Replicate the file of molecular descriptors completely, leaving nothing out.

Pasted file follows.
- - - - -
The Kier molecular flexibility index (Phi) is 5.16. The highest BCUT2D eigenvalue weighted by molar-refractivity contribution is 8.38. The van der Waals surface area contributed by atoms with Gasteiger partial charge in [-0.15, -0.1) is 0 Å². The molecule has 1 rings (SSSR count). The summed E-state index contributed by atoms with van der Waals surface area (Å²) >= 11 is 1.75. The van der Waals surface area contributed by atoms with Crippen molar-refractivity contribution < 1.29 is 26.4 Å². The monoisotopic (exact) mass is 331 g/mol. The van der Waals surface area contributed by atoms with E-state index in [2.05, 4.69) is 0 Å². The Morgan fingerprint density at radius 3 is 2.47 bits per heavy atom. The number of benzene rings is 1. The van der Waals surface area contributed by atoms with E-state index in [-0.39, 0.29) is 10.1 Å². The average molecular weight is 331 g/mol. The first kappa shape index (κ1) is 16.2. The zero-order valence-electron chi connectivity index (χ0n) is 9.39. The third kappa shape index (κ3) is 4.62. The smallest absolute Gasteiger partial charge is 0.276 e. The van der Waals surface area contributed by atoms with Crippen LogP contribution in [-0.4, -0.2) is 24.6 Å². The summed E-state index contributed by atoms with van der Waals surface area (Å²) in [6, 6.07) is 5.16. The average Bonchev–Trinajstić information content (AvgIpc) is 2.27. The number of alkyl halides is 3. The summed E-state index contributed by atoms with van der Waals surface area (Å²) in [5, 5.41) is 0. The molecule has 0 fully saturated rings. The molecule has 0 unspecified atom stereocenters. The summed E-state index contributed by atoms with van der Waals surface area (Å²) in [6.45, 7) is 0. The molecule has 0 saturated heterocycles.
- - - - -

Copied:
The Kier molecular flexibility index (Phi) is 5.16. The highest BCUT2D eigenvalue weighted by molar-refractivity contribution is 8.38. The van der Waals surface area contributed by atoms with Gasteiger partial charge in [-0.15, -0.1) is 0 Å². The molecule has 1 rings (SSSR count). The summed E-state index contributed by atoms with van der Waals surface area (Å²) >= 11 is 1.75. The van der Waals surface area contributed by atoms with Crippen molar-refractivity contribution < 1.29 is 26.4 Å². The monoisotopic (exact) mass is 331 g/mol. The van der Waals surface area contributed by atoms with E-state index in [2.05, 4.69) is 0 Å². The Morgan fingerprint density at radius 3 is 2.47 bits per heavy atom. The number of benzene rings is 1. The van der Waals surface area contributed by atoms with E-state index in [-0.39, 0.29) is 10.1 Å². The average molecular weight is 331 g/mol. The first kappa shape index (κ1) is 16.2. The zero-order valence-electron chi connectivity index (χ0n) is 9.39. The third kappa shape index (κ3) is 4.62. The smallest absolute Gasteiger partial charge is 0.276 e. The van der Waals surface area contributed by atoms with Crippen LogP contribution in [-0.4, -0.2) is 24.6 Å². The summed E-state index contributed by atoms with van der Waals surface area (Å²) in [6, 6.07) is 5.16. The average Bonchev–Trinajstić information content (AvgIpc) is 2.27. The number of alkyl halides is 3. The summed E-state index contributed by atoms with van der Waals surface area (Å²) in [5, 5.41) is 0. The molecule has 0 fully saturated rings. The molecule has 0 unspecified atom stereocenters. The summed E-state index contributed by atoms with van der Waals surface area (Å²) in [6.45, 7) is 0. The molecule has 0 saturated heterocycles.